Keywords: bird, habitat, nest, American goldfinch, American robin, blue jay, black-capped chickadee, song sparrow; Prepared by: JoAnne Venturino, first grade teacher, Our Lady of Victory School, State College, PA; Grade Levels: first and second grades; Time Required: 45 minutes; Setting: classroom; Subjects: science, reading comprehension, and writing; Topic: bird habitats

Goals for the Lesson

  • Students will identify local birds and their habitats by making a diorama and writing a three- to four-sentence description.

Materials Needed

  • enlarged color pictures of the birds learning about
  • shoeboxes, construction paper, clay, glue scissors
  • materials to make nests
  • check bird chart, page 6 in 4-H guide
  • writing paper
  • pencil
  • copy of 4-H Members Guide: Wildlife Is all Around Us, Book 3: Summer (Contact Natural Resources Extension to order copies, include title of publication in request.)

State Standards Addressed: E & E Standards: Threatened, Endangered, and Extinct Species (4.7.4)


  1. Teacher collects materials need to build birds' nests.
  2. Place materials on a table for children to select the items needed.
  3. On another table, put supplies needed for diorama along with writing paper and pencils


  1. Begin the lesson with students remembering and naming the different birds seen outside the classroom window. List them on the board. To extend discussion ask, "How did you know it was a robin? A blue jay? What do we call a bird's home?" Discuss what a nest might be made of. List them on the board. Explain to the class that they will be building the habitats of a few birds we may see flying around the school.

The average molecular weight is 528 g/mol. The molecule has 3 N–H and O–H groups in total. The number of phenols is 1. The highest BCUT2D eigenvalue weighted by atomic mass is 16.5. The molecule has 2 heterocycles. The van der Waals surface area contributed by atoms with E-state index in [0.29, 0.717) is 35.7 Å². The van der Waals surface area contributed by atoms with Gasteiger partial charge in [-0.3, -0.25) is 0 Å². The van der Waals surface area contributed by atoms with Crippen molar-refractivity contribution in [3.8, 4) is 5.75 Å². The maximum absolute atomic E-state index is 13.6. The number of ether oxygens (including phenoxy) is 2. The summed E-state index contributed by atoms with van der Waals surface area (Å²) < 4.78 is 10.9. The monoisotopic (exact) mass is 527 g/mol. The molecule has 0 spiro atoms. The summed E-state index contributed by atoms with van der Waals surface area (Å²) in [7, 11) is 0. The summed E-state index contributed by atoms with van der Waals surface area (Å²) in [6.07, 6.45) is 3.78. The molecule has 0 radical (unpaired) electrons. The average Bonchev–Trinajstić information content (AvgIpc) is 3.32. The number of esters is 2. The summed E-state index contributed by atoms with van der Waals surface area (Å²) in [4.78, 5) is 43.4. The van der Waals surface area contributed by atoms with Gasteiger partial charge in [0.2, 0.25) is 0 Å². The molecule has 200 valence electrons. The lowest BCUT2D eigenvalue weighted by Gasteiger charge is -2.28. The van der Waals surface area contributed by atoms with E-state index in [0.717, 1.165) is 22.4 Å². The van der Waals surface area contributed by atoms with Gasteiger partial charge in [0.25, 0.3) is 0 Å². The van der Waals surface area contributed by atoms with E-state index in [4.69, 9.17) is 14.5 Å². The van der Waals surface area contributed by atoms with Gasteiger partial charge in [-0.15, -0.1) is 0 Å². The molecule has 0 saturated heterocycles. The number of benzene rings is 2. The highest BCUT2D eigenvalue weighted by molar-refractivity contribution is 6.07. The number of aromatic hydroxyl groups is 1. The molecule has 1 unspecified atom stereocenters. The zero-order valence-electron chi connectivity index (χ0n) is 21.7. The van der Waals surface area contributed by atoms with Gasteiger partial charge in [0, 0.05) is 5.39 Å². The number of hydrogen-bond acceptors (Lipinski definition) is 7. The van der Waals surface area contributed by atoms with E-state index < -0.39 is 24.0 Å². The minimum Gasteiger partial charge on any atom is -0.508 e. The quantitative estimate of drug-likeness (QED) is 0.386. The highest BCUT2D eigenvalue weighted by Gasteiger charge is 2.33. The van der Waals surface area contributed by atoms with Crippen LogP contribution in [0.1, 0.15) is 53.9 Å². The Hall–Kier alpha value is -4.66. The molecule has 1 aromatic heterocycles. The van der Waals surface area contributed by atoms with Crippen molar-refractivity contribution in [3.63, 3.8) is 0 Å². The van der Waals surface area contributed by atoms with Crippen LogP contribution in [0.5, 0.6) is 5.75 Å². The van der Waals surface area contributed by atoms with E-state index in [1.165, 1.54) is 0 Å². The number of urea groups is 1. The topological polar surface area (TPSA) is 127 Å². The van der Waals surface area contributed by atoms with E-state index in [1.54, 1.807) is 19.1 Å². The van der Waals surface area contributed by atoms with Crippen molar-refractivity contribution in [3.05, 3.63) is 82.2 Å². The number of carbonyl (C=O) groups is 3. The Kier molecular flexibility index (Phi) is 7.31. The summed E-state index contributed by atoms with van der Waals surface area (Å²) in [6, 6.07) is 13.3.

2. List the following birds on the board: American robin, American goldfinch, black-capped chickadee, blue jay, and song sparrow. Show the enlarged pictures of each bird.
  3. Discuss how each bird builds a nest differently and uses things it finds. Using the 4-H bird habitat chart on page 6, discuss the types of nests birds build, including a description of the nest and the materials that are used. Also note that each type of bird builds a nest differently.
  4. Divide the class into five groups, randomly or by pulling a bird name or picture out of a hat. Give each group a description chart of their bird. Groups need to decide who will make the nest, who will make the scenery, and who will write the report.
  5. Students get the supplies they need.
  6. Groups build nest, scenery, and write a three- to four-sentence report. Nest needs to include eggs. Scenery needs to include the bird, habitat, and the location of the nest in the habitat. Report needs to include the bird name, where it nests, a brief description of the nest, and what the eggs look like.


  • Teacher will observe student participation and check diorama and reports for accuracy.
  • Students will share the diorama and reports with the class.


Zim, S. Herbert, and Ira N. Gabrielson (1991). Birds: A Guide to Familiar American Birds . New York: Golden Press.

Wildlife is All Around Us, Book 3, Summer. 4-H Members Guide, 4-H Wildlife Conservation Program, Unit 1. (Contact Natural Resources Extension to order copies, include title of publication in request.)